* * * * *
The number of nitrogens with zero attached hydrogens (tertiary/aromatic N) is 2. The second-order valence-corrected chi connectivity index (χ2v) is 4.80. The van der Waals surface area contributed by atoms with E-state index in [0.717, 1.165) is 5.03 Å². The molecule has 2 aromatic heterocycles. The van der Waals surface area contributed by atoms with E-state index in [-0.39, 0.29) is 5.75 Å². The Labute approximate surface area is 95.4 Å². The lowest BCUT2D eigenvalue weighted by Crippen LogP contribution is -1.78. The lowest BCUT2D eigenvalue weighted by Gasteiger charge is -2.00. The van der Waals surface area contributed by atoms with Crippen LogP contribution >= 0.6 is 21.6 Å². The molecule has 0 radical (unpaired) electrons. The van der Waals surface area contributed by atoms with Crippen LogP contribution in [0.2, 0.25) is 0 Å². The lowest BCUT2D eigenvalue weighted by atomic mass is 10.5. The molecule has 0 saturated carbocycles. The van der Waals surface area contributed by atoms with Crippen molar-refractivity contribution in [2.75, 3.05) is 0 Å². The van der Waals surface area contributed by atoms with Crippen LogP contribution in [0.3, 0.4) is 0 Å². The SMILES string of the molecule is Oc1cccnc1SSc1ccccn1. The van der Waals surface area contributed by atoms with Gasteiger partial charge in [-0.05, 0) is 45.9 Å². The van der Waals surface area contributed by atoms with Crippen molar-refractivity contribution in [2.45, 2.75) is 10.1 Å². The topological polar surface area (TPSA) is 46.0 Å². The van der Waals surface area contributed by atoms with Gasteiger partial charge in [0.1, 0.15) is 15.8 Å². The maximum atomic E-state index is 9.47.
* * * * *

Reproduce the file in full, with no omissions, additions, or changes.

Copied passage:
The number of nitrogens with zero attached hydrogens (tertiary/aromatic N) is 2. The second-order valence-corrected chi connectivity index (χ2v) is 4.80. The van der Waals surface area contributed by atoms with E-state index in [0.717, 1.165) is 5.03 Å². The molecule has 2 aromatic heterocycles. The van der Waals surface area contributed by atoms with E-state index in [-0.39, 0.29) is 5.75 Å². The Labute approximate surface area is 95.4 Å². The lowest BCUT2D eigenvalue weighted by Crippen LogP contribution is -1.78. The lowest BCUT2D eigenvalue weighted by Gasteiger charge is -2.00. The van der Waals surface area contributed by atoms with Crippen LogP contribution >= 0.6 is 21.6 Å². The molecule has 0 radical (unpaired) electrons. The van der Waals surface area contributed by atoms with Crippen LogP contribution in [0.2, 0.25) is 0 Å². The lowest BCUT2D eigenvalue weighted by atomic mass is 10.5. The molecule has 0 saturated carbocycles. The van der Waals surface area contributed by atoms with Crippen molar-refractivity contribution in [2.75, 3.05) is 0 Å². The van der Waals surface area contributed by atoms with Crippen LogP contribution in [0.3, 0.4) is 0 Å². The SMILES string of the molecule is Oc1cccnc1SSc1ccccn1. The van der Waals surface area contributed by atoms with Gasteiger partial charge in [-0.05, 0) is 45.9 Å². The van der Waals surface area contributed by atoms with Crippen molar-refractivity contribution in [2.45, 2.75) is 10.1 Å². The topological polar surface area (TPSA) is 46.0 Å². The van der Waals surface area contributed by atoms with Gasteiger partial charge in [0.1, 0.15) is 15.8 Å². The maximum atomic E-state index is 9.47.